Visually, Dark Descent feels a bit more inspired by the horror aspect of the franchise. Many of the rooms are dark and dirty, with random blood scattered about. Xenomorphs pop out of vents and random places, but the top down perspective really dulls and scares there might have been. All of the marines are voiced and despite their limited lines, there is enough machismo and dumb one-liners to give you a good chuckle on occasion.



During missions you will have a variety of different objectives set around a large level. These objectives can be completed in any order and you can even extract from the mission and come back the next day. Each day that passes the planet infestation increases, but it lets you regroup, get upgrades, and even promote your marines, at least the ones that survive. The objectives vary depending on level and story, but most boil down to going to a specific location and interacting with a computer or a survivor. The survivor objectives feel the most repetitive, especially when you watch multiple different survivors in a single mission have a chestburster kill them, feeling fairly one note.


The survivor objectives feel the most repetitive, especially when you watch multiple different survivors in a single mission have a chestburster kill them, feeling fairly one note.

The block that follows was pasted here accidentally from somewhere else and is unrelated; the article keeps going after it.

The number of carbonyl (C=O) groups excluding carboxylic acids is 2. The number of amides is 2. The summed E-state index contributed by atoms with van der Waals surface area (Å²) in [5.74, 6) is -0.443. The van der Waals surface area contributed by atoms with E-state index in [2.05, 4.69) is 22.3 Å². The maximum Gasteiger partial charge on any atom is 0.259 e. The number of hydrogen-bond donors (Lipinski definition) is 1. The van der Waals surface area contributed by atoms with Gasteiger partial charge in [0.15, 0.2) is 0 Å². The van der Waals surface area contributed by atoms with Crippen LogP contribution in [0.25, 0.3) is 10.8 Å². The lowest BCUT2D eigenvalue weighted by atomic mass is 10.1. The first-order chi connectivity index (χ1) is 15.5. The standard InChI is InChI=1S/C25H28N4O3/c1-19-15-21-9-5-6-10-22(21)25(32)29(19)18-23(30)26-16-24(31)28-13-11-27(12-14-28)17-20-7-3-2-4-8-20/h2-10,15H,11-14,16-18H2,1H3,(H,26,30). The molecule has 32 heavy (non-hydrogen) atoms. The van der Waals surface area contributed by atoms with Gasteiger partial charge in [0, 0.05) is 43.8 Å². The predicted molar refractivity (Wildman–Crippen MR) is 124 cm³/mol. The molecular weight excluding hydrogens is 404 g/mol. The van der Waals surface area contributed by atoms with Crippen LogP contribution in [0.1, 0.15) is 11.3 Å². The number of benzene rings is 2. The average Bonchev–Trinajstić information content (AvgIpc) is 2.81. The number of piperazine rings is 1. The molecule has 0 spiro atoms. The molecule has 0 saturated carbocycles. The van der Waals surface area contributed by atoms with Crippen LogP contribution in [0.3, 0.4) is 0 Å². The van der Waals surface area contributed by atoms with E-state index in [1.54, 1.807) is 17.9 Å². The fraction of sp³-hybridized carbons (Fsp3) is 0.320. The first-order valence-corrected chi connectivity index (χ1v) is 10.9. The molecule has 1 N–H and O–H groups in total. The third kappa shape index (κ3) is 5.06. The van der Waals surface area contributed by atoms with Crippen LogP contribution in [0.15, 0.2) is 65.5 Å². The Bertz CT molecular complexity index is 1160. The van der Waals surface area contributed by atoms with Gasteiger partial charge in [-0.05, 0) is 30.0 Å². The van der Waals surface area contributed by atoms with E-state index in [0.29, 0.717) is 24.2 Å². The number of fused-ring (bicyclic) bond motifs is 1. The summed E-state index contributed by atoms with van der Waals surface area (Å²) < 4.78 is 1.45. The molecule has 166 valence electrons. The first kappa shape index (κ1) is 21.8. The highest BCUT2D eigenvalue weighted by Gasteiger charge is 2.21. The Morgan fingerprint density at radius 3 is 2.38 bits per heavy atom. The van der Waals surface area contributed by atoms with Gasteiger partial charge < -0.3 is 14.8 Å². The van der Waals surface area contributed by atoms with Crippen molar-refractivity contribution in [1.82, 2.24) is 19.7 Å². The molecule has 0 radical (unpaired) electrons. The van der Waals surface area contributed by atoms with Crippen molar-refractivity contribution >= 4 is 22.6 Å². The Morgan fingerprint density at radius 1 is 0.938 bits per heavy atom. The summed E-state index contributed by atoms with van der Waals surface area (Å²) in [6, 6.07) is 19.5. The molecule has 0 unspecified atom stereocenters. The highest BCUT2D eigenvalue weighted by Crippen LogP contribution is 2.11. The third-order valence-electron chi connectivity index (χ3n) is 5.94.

The story itself revolves around the marine crew of a ship that was shot down by the defense mechanisms of the Weyland-Yutani Corporation after its space station became infested with Xenomorphs. The Xenomorphs are introduced by a mysterious group of humans and it provides enough of a narrative hook to drive you to figure out what happened. That said, the amount of story provided in each mission can feel pretty light, drip feeding new information.


Some of the more interesting game mechanics come in between missions, where you can choose upgrades for your marines, make important decisions in the health bay, and decide what to spend your limited resources on. As each day passes, some random events will occur, where you must choose to sacrifice resources in exchange for something, maybe sacrifice a crew member, or even be forced to roll the dice on a potential resource cache. These decisions feel far more interesting than any of the tactical choices made while out on mission.


Aliens: Dark Descent feels a lot like some of the recent Alien films, where there are plenty of good ideas but the execution is lacking. A real-time strategy game starring helpless, fragile marines sounds fun, but the slow and clunky controls makes it much harder to engage with the systems present in combat. The atmosphere and story are strong enough that if the game was even a bit more fun to play, it would be worth checking out for fans of Aliens, but as it stands Aliens: Dark Descent is a frustrating experience.


Pros:

  • Solid narrative setup

  • Fun B-Movie dialogue

  • Interesting base and resource management decisions


Cons:

  • Clunky controls mixed with fast-paced real-time action

  • Wild difficulty spikes that feel more luck-based than skill based

  • Repetitive objectives and "shock" moments, like Chestbursters.


Score: 5/10



Review copy provided by publisher Focus Entertainment. Aliens Dark Decent review is based on playing on PC.


Aliens: Dark Descent is available now on Xbox One, Xbox Series X|S, PS4, PS5, and PC.